After many years of use the old dipping platform has come to the end of its life so we have started to construct a new larger one. More children will have safe, supervised access to the pond. After so many weeks of rain, this job became a very muddy one but we enjoyed using our carpentry skills!
For National Tree Week 2019, 60 Year 3 children planted trees with Liz. They had a great afternoon planting hazel, oak, alder, willow and bird cherry. All Great Wood also did a sponsored walk to obtain funds for the wood, so we were able to construct a bridge over a wet ditch to redirect a path.
Here are some pictures showing our progress. Click on them for descriptions.
We have worked on this site since 1985 and it has been amazing to see the changes over that time.
The school are very fortunate to be the custodians of one of the few small woods in Morecambe and although it has the name ‘Great’, it has never been very much larger than now. Old alder trees made up the woodland site when we first took it on but any understorey was grazed by the donkeys, who over wintered in the fields surrounding the wood and school. Since 1985, housing was built in the fields threatening encroachment into the wood, so we stepped in to fence the site, plant hedges and start work on regenerating the whole woodland. Many of the trees were coming to the end of their lives and we have planted oak and alder as the upper canopy. These tolerate the very wet conditions and will live for a long time after we have all gone! In addition willows, hazel and in particular, holly now form significant understorey which is fantastic for nesting birds and small mammals.
In addition to the wood there is an adjacent pond with dipping platform and we have also planted many trees around the school grounds. These are now creating quite an impact.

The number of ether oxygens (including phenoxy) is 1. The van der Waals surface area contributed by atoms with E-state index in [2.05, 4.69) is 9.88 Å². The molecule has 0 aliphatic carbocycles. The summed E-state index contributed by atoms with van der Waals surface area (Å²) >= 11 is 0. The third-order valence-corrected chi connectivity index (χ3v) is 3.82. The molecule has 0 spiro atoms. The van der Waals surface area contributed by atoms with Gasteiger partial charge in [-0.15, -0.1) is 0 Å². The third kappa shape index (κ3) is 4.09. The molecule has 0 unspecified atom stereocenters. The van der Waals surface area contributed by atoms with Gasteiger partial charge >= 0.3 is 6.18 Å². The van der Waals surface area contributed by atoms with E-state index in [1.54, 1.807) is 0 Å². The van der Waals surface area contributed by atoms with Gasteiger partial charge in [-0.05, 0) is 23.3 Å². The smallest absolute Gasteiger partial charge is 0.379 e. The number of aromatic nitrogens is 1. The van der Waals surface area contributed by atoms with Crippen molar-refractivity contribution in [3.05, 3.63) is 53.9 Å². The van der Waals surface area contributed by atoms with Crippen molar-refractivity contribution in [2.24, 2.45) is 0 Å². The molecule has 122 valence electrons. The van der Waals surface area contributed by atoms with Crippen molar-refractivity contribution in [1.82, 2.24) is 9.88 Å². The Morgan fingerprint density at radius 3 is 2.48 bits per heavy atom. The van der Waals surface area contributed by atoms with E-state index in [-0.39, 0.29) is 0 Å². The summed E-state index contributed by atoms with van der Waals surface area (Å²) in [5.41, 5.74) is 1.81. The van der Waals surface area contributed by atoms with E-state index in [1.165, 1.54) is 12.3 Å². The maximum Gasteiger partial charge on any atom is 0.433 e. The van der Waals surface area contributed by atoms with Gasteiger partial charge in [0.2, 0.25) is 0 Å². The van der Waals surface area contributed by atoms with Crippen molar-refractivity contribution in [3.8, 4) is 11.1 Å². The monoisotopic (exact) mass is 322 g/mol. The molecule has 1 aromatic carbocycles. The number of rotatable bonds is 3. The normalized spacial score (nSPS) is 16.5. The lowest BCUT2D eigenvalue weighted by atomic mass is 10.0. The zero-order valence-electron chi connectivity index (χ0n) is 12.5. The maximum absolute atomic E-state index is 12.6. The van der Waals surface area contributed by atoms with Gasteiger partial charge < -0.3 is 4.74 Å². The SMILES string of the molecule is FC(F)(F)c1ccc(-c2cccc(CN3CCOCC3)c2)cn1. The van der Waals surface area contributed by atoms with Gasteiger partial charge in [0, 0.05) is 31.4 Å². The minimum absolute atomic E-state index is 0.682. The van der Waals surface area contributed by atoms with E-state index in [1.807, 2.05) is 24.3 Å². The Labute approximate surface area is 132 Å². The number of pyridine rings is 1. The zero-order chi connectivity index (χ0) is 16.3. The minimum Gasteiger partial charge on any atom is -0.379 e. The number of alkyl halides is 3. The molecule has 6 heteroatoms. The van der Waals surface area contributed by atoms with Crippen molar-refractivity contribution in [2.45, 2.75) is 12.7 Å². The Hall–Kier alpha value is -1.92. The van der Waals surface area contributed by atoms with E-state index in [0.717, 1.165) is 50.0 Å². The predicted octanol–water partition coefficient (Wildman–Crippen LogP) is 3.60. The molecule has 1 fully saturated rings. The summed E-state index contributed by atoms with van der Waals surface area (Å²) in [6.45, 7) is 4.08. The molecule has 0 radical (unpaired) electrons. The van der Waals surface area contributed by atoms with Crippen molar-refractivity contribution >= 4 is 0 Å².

A recent project has involved the school in creating a wildflower meadow in the school grounds involving both the children and ourselves. Their passion for their natural environment and the importance of plants and growing food has extended to working with us on our station site at Bare Lane. They have grown vegetables from seed in the classroom to plant out in their dedicated planter on the station and also in planters in the school grounds. Great cooperation and vital for the future of our planet to harvest the enthusiasm of the young people.
The reception children grew pea and bean seeds to plant at Bare Lane Station. As ever, they did a fantastic job and joined us on 21st May to plant them in their dedicated planter, on Platform 1. The school created a pictorial montage, painted by many different children from across the school. It shows flowers and wildlife explaining the link between our pollinating insects and the food that we grow.
On the 21st the young children unveiled a professionally produced board of the montage which should withstand the ravages of wind and rain. The link between our Conservation Group and Great Wood school has been going for a number of years with the participation of the children in the Station community project and our work in their school grounds.
The message from the children to Bare Lane passengers: ‘Pick our peas and beans for your dinner - when they are ready.
And here it's 10 years old!
Planting our anniversary tree at Great Wood School...
Our anniversary tree is 3 years old in this photo!
Click on pictures below for descriptions and to move them